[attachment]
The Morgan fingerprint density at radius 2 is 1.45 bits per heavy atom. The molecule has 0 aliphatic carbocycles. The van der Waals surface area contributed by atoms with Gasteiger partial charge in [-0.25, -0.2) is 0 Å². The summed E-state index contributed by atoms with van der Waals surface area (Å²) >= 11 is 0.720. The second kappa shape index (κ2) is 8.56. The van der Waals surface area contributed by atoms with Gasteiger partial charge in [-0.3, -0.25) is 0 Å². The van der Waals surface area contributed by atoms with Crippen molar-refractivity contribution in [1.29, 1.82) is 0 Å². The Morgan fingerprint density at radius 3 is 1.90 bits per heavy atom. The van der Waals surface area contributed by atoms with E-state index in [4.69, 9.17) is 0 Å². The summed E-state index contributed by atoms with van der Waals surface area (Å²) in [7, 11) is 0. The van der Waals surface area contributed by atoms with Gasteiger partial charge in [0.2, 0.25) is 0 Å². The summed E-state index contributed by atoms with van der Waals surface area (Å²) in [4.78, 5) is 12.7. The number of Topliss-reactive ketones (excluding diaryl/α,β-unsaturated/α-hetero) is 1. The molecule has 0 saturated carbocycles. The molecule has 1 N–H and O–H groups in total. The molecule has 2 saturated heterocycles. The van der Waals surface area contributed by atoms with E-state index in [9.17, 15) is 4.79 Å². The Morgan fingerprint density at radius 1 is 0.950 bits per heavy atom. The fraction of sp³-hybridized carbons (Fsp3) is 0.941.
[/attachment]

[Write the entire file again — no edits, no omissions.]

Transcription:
The Morgan fingerprint density at radius 2 is 1.45 bits per heavy atom. The molecule has 0 aliphatic carbocycles. The van der Waals surface area contributed by atoms with Gasteiger partial charge in [-0.25, -0.2) is 0 Å². The summed E-state index contributed by atoms with van der Waals surface area (Å²) >= 11 is 0.720. The second kappa shape index (κ2) is 8.56. The van der Waals surface area contributed by atoms with Gasteiger partial charge in [-0.3, -0.25) is 0 Å². The van der Waals surface area contributed by atoms with Crippen molar-refractivity contribution in [1.29, 1.82) is 0 Å². The Morgan fingerprint density at radius 3 is 1.90 bits per heavy atom. The van der Waals surface area contributed by atoms with E-state index in [4.69, 9.17) is 0 Å². The summed E-state index contributed by atoms with van der Waals surface area (Å²) in [7, 11) is 0. The van der Waals surface area contributed by atoms with Gasteiger partial charge in [0.2, 0.25) is 0 Å². The summed E-state index contributed by atoms with van der Waals surface area (Å²) in [4.78, 5) is 12.7. The number of Topliss-reactive ketones (excluding diaryl/α,β-unsaturated/α-hetero) is 1. The molecule has 0 saturated carbocycles. The molecule has 1 N–H and O–H groups in total. The molecule has 2 saturated heterocycles. The van der Waals surface area contributed by atoms with E-state index in [9.17, 15) is 4.79 Å². The Morgan fingerprint density at radius 1 is 0.950 bits per heavy atom. The fraction of sp³-hybridized carbons (Fsp3) is 0.941.